Guidelines - Shoulder Pain

Scope and Purpose of Guideline

Objective: This guideline aims to promote uniform high-quality care for individuals with shoulder pain. This guideline aims to accelerate recovery, reduce the intensity of symptoms, promote early restoration of function, prevent chronic pain and disability, improve health-related quality of life, reduce recurrences, and promote active participation of patients in their care.

Target population: 

  • Individuals with shoulder pain <6 months duration

CCGI Guideline Summary

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Key Recommendations

Assessment:

  • Rule out risk factors for serious pathologies:

    • Unexplained deformity, swelling, or erythema of the skin

    • Significant weakness not due to pain

    • Past history of malignancy

    • Suspected malignancy (e.g., weight loss or loss of appetite)

    • Fever/chills/malaise

    • Significant unexplained sensory/motor deficits

    • Pulmonary or vascular compromise

    • Inability to perform any movements

    • Pain at rest

  • Conduct ongoing assessment for symptom improvement or progression during intervention and refer accordingly.

  • Discharge injured person as appropriate at any point during intervention and recovery.

Education and self-management

  • Offer information on nature, management, course of shoulder pain as a framework for initiation of a program of care.

  • Aim to understand the patient’s beliefs and expectations about shoulder pain and address any misunderstandings or apprehension through education and reassurance.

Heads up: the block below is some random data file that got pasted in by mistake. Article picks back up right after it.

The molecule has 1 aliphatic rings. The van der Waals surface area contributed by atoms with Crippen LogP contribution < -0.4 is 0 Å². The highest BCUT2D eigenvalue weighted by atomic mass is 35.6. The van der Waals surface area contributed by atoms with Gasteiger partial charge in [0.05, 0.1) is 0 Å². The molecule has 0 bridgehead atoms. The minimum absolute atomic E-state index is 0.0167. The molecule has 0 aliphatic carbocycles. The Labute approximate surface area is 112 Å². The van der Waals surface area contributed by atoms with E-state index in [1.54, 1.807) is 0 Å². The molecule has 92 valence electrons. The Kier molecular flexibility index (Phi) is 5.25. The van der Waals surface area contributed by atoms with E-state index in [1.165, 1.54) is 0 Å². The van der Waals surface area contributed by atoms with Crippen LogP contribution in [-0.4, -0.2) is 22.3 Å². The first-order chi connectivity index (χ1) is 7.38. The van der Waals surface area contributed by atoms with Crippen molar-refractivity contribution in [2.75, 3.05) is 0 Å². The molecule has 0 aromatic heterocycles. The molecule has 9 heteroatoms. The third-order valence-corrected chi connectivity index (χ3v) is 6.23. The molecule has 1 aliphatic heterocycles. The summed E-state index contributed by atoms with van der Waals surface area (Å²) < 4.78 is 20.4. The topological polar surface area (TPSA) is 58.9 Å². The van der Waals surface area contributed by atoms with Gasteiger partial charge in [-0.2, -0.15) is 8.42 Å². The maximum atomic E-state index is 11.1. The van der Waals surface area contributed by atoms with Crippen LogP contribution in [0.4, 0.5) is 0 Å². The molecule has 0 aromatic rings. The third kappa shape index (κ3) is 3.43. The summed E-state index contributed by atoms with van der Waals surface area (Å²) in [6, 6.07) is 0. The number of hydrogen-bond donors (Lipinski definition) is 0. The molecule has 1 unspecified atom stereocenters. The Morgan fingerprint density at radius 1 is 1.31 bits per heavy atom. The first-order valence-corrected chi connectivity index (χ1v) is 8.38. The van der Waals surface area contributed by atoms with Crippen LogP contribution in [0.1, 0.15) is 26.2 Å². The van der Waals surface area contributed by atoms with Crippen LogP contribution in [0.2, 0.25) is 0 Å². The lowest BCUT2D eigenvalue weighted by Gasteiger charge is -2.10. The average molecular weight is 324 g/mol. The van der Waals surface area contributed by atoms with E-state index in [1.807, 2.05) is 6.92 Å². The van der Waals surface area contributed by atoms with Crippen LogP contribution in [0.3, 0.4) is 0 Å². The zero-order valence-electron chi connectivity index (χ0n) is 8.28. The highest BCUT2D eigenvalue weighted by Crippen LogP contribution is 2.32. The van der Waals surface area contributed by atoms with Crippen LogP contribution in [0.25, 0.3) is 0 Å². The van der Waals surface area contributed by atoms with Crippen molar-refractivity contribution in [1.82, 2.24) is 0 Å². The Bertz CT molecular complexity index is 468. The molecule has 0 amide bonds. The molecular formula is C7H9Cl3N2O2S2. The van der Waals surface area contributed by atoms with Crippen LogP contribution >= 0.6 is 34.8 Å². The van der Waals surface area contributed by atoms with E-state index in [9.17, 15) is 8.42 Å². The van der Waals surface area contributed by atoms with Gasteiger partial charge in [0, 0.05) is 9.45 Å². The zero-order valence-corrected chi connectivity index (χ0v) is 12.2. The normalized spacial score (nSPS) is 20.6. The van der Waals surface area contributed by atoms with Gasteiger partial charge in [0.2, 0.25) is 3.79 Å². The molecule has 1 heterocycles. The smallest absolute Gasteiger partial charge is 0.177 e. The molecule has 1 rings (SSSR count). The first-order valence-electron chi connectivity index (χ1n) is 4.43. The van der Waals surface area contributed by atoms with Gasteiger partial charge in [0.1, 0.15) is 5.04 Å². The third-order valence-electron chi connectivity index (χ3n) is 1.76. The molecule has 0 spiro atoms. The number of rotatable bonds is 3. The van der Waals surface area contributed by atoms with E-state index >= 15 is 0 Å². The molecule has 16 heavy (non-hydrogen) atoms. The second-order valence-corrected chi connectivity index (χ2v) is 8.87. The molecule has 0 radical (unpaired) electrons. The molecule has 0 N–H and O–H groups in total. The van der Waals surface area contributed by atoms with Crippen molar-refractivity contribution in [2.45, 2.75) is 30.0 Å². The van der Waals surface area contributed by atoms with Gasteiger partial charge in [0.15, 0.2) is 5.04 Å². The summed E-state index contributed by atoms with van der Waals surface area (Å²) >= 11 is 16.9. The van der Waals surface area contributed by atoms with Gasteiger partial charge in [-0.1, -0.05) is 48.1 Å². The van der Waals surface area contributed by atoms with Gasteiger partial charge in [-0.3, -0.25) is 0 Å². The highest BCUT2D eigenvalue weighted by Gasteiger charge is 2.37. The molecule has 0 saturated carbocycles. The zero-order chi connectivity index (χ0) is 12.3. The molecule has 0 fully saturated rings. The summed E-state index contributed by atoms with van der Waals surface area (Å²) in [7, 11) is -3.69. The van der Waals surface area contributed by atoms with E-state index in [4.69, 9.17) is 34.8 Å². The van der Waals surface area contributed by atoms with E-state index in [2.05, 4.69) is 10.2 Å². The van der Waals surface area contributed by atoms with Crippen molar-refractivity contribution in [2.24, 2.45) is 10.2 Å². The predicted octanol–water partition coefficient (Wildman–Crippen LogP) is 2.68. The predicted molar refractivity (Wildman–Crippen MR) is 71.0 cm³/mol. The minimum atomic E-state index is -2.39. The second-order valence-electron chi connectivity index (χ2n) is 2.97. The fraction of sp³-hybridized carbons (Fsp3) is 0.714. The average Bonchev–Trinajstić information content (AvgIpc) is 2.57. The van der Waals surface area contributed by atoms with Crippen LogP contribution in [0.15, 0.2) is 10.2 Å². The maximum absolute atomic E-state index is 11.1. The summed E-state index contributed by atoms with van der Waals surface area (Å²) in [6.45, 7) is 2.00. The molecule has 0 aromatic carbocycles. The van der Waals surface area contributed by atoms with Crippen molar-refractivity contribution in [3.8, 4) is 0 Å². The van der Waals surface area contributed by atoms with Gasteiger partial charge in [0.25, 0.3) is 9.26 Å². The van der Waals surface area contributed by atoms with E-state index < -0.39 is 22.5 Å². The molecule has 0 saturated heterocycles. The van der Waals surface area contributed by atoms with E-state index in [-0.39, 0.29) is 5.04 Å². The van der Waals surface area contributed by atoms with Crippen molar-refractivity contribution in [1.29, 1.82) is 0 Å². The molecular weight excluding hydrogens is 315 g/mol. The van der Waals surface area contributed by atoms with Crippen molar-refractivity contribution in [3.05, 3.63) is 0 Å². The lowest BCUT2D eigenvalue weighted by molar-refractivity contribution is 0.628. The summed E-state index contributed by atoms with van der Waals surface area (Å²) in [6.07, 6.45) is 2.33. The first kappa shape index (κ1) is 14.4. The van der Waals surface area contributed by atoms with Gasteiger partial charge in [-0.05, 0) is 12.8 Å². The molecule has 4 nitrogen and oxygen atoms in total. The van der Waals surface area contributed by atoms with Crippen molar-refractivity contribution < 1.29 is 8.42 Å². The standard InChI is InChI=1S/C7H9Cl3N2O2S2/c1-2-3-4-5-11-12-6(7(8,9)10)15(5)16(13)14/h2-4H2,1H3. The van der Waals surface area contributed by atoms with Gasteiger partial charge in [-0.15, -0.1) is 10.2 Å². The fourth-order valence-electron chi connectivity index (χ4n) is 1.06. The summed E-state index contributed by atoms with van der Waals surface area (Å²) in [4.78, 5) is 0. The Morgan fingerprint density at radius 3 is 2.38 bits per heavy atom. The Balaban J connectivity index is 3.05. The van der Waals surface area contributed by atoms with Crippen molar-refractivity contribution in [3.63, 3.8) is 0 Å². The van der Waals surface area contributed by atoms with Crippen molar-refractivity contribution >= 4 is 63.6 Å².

• Educate and reassure the patient about the benign and self-limited nature of shoulder pain and reinforce the importance of maintaining activities of daily living.

Treatment: For recent-onset shoulder pain (≤3 months’ duration):

Based on shared-decision making between the patient and provider, any one of the following therapeutic interventions is recommended:

  • Low-level laser therapy for short-term pain reduction

    • Offer low-level laser therapy for short-term pain reduction (pulsed laser, 10 sessions over 2 weeks: 1) peak power = 1 kW, average power = 6 W, maximum energy of single impulse = 150 mJ, duration of single impulse <150 ms, fluency = 760 mJ/cm2, wavelength = 1064 nm; or 2) wavelength = 890 nm, time = 2 minute/point, power 2-4 j/cm2 in each point).​

  • Spinal manipulation and mobilization as an adjunct to usual care for shoulder pain with associated pain or restricted movement of the cervico-thoracic spine

  • Multimodal care that includes the combination of:

    • Heat/Cold​

    • Joint mobilization

    • Range of motion exercise

      • Daily home range of motion exercises entail progressively loaded functional movements of the arm, incorporating free weights or elastic resistance as required. Range of​ movement includes: shoulder abduction, flexion, extension, horizontal flexion and extension, hand-behind-back.

  • Interventions that are not recommended include:

    • Diacutaneous fibrolysis​

    • Ultrasound

    • Interferential current therapy

Treatment: For persistent shoulder pain (3-6 months duration):